Active Transport

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Active Transport:

Presented by: saiesh phaldesai 1 st Yr M.Pharm Pharmaceutics SCP Active Transport

Active Transport:

Active Transport Movement of solutes from an area of low concentration to higher concentration. Cell uses energy and actively moves molecules to where they are needed. It is not dependent on concentration gradient. Allows for greater accumulation of the substance on one side of the membrane than the other side. As the process requires expenditure of energy, it can be inhibited by metabolic poisons that interfere with energy production like fluorides, cyanides etc. Important in renal and biliary excretion of many drugs and their metabolites and secretion of certain acids out of the CNS.

Types of Active Transport:

Types of Active Transport Protein Pumps: Transport proteins that require energy to do work. i . Exchange Pumps:Sodium Potassium Pump. Important for Nerve Impulses and Muscle Control. ii. Ion Pumps: Actively transport Sodium,Potassium,Calcium and Chlorine.

Sodium-Potassium Pump:

Binding of cytoplasmic Na+ to the pump protein stimulates phosphorylation by ATP. 1 2 3 4 Phosphorylation causes the protein to change its shape. The shape change expels Na + to the outside, and extracellular K + binds. 5 Loss of phosphate restores the original conformation of the pump protein. K + binding triggers release of the phosphate group. 6 K + is released and Na + sites are ready to bind Na+ again; the cycle repeats. Concentration gradients of K + and Na + Extracellular fluid Cytoplasm Sodium-Potassium Pump Figure 3.10


2 . Endocytosis : Taking bulky material in a cell. Uses energy,cell membrane in-folds around food particle also called “Cell eating” forms food vacuole and cellular enzymes digests food. Ex: White blood cells eat bacteria,phagocytosis . 3. Exocytosis : Forces material out of cell in bulk. Membrane surrounding the material fuses with the cell membrane,cell changes shape,requires energy. Ex: Hormones or wastes released from cell.

Secondary Active Transport:

Secondary Active Transport Ions or molecules move in same ( symport ) or different ( antiport ) direction. Ex:Cotransport of Na + and glucose. A sodium-potassium exchange pump maintains a concentration of Na that is higher outside the cell than inside. Active transport. Na moves back into the cell by a carrier protein that also moves glucose. The concentration gradient for Na provides the energy required to move glucose against its concentration gradient.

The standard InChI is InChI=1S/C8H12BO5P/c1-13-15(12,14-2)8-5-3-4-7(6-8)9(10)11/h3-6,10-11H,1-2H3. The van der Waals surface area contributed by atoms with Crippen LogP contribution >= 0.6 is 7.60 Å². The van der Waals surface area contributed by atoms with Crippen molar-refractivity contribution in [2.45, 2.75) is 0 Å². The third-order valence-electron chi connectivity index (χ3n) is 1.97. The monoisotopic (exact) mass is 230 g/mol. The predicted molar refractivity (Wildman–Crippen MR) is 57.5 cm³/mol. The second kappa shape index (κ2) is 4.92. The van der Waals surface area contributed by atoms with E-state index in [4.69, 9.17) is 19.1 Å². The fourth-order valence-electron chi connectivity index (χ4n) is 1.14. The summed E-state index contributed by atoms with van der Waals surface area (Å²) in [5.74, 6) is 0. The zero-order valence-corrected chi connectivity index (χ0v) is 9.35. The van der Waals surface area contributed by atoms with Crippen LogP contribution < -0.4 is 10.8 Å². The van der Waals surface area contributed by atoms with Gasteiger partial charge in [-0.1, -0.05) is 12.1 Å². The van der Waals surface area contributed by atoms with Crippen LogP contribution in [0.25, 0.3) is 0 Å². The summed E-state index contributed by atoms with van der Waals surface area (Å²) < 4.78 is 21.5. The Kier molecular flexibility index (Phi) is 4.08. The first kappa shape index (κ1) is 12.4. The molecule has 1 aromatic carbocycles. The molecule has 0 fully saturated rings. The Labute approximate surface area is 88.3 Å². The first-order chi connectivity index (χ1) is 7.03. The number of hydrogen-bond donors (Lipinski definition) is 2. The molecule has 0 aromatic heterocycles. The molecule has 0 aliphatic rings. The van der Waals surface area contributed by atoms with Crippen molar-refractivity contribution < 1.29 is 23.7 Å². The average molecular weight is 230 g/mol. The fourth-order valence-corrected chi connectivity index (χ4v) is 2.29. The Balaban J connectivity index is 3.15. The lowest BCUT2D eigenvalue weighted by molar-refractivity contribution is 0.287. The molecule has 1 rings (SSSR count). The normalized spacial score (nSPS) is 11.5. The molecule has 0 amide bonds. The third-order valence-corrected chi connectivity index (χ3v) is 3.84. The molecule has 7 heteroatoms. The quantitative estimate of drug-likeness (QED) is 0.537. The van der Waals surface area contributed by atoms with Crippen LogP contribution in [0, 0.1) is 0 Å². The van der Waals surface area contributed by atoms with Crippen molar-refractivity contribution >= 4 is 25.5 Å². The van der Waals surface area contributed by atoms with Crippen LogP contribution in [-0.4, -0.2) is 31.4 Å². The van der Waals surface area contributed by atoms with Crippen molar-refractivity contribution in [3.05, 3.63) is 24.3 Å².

PowerPoint Presentation:

Endocytosis is of three major types: Phagocytosis: ‘Cell eating’, Keeps the tissue free of debris and microorganisms. Pinocytosis: ‘Cell drinking’ Receptor Mediated Endocytosis.

Phagocytosis or ‘Cell eating’:

Phagocytosis or ‘ Cell eating ’


Pinocytosis Taking in droplets of ECF occurs in all human cells Not as selective as ‘receptor-mediated endocytosis’ Membrane caves in, then pinches off into the cytoplasm as pinocytotic vesicle E.g. Absorption of Sabine Polio Vaccine and large protein molecules.

PowerPoint Presentation:


Receptor Mediated Endocytosis:

Receptor Mediated Endocytosis A selective process. Involves formation of vesicles at surface of membrane Vesicles contain receptors on their membrane Vesicles contain specific target molecule in high concentration. Clathrin-coated vesicle in cytoplasm uptake of LDL from bloodstream If receptors are lacking, LDL’s accumulate and hypercholesterolemia develops



Active Membrane Transport Review:

Active Membrane Transport Review Process Energy Source Example Active transport of solutes ATP Movement of ions across membranes Exocytosis ATP Neurotransmitter secretion Endocytosis ATP White blood cell phagocytosis Receptor-mediated endocytosis ATP Hormone and cholesterol uptake


Reference Cell transport, Biopharmaceutics and Pharmacokinetics, V Venkateswarlu,Second Edition. Biopharmaceutics and Pharmacokinetics,D.M.Brahmankar.

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